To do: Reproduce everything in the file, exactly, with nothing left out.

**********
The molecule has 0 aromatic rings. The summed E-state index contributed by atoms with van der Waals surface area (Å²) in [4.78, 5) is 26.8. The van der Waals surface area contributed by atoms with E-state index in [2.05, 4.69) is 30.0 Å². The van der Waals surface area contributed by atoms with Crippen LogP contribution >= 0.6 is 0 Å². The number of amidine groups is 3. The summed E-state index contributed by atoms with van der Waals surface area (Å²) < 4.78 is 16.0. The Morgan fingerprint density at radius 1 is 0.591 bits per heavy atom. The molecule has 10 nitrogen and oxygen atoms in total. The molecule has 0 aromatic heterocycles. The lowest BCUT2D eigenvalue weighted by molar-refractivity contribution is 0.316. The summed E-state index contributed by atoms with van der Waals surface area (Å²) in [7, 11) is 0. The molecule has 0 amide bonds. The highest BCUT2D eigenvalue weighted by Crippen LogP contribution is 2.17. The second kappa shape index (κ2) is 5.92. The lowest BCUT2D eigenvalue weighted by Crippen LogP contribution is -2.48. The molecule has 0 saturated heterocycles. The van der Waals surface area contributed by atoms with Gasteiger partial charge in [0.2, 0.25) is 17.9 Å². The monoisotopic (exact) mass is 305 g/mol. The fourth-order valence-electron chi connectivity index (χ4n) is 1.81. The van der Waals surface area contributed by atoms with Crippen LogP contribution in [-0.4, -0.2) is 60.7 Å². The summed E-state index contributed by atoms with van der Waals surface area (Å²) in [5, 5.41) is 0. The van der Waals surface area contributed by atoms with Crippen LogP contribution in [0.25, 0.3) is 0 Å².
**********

The molecule has 0 aromatic rings. The summed E-state index contributed by atoms with van der Waals surface area (Å²) in [4.78, 5) is 26.8. The van der Waals surface area contributed by atoms with E-state index in [2.05, 4.69) is 30.0 Å². The van der Waals surface area contributed by atoms with Crippen LogP contribution >= 0.6 is 0 Å². The number of amidine groups is 3. The summed E-state index contributed by atoms with van der Waals surface area (Å²) < 4.78 is 16.0. The Morgan fingerprint density at radius 1 is 0.591 bits per heavy atom. The molecule has 10 nitrogen and oxygen atoms in total. The molecule has 0 aromatic heterocycles. The lowest BCUT2D eigenvalue weighted by molar-refractivity contribution is 0.316. The summed E-state index contributed by atoms with van der Waals surface area (Å²) in [7, 11) is 0. The molecule has 0 amide bonds. The highest BCUT2D eigenvalue weighted by Crippen LogP contribution is 2.17. The second kappa shape index (κ2) is 5.92. The lowest BCUT2D eigenvalue weighted by Crippen LogP contribution is -2.48. The molecule has 0 saturated heterocycles. The van der Waals surface area contributed by atoms with Gasteiger partial charge in [0.2, 0.25) is 17.9 Å². The monoisotopic (exact) mass is 305 g/mol. The fourth-order valence-electron chi connectivity index (χ4n) is 1.81. The van der Waals surface area contributed by atoms with Crippen LogP contribution in [-0.4, -0.2) is 60.7 Å². The summed E-state index contributed by atoms with van der Waals surface area (Å²) in [5, 5.41) is 0. The van der Waals surface area contributed by atoms with Crippen LogP contribution in [0.25, 0.3) is 0 Å².